Examples of such laws are regulations prohibiting anyone to use loudspeakers in residential neighborhoods after 8:00 in the evening or to parade naked down a public street.
In other words: The whole point of reform is to allow ideas to stand on their own merits by stripping the money out of the equation — Regardless of who’s spending it.
3. getting money out of politics is a fringe, left-wing cause
One could be forgiven for thinking that the money in politics debate falls strictly along partisan lines, especially after today’s hearing. After all, the only senators arguing for the proposed amendment were Democrats, and the only ones arguing against were Republicans. Business as usual, right?
For all of the partisan rhetoric on display today, the American people are shockingly unified when it comes to money in politics. The numbers here are mind-boggling:
- A 2011 CNN Opinion Research Poll found that 86% of Americans think elected officials are most strongly influenced by the pressure they receive from campaign contributors.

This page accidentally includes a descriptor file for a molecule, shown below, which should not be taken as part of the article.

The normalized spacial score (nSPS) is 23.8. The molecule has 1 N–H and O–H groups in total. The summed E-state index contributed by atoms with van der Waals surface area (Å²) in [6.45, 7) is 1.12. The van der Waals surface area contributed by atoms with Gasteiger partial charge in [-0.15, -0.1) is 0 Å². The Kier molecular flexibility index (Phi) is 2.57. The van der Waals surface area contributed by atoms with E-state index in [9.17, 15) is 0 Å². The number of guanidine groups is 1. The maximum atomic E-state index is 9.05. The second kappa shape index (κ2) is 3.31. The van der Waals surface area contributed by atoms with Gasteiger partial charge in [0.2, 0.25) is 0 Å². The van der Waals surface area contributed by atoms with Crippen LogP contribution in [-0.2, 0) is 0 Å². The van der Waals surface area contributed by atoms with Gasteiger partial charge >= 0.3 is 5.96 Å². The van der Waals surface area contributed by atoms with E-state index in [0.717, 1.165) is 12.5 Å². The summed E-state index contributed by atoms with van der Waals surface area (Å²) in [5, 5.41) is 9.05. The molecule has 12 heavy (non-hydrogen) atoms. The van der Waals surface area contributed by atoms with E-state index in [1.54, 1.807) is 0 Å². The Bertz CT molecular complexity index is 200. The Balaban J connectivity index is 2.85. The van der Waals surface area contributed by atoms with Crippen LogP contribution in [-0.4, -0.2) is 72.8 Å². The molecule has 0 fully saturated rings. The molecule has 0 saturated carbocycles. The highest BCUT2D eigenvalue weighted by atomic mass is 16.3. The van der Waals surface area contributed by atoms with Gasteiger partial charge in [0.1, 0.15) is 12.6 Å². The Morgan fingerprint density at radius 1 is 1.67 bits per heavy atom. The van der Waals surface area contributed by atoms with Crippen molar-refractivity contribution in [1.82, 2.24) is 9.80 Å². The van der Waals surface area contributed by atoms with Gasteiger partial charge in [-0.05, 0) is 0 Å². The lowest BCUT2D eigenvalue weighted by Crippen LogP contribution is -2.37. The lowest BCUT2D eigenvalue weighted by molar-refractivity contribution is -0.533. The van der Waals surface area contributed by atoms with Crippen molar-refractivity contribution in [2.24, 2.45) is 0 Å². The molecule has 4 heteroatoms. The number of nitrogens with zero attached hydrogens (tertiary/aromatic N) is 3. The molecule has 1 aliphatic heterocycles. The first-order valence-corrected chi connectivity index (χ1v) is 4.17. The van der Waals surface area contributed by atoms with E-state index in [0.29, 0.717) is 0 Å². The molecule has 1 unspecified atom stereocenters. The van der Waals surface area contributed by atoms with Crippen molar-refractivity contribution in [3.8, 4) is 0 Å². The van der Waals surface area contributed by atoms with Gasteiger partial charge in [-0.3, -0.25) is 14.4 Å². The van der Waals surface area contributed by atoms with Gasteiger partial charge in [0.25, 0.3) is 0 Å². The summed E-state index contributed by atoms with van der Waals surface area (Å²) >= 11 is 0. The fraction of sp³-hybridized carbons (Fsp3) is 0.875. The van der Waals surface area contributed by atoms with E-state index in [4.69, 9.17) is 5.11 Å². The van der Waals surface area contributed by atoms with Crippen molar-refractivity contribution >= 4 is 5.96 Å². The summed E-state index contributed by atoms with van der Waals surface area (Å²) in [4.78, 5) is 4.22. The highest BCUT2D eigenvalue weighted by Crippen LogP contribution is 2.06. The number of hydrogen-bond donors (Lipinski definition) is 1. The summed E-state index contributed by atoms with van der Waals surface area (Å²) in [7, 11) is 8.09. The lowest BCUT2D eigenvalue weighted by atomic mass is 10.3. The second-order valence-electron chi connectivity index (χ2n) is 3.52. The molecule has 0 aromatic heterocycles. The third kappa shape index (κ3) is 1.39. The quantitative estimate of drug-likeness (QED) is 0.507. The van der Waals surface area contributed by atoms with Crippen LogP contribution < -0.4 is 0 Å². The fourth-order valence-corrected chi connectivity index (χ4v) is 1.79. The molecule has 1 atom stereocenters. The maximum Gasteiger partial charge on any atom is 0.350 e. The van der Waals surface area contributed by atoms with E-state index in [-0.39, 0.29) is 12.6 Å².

- A 2012 Gallup Poll found that 87% of Americans believe that the president should make tackling corruption in the federal government a top priority — ahead of fighting terrorism, reducing the deficit, and preserving Social Security and Medicare.
- A 2012 Associated Press Poll found that 83% of Americans — including 81% of Republicans and 85% of Democrats — Believe that “there should be limits on the amount of money corporations, unions, and other organizations can contribute to outside organizations trying to influence campaigns for president, Senate, and U.S. House.”
We could go on and on, but at the risk of getting redundant we’ll just leave it at this: Politicians will do everything in their power to make this issue a divisive, partisan talking point. But it doesn’t have to be.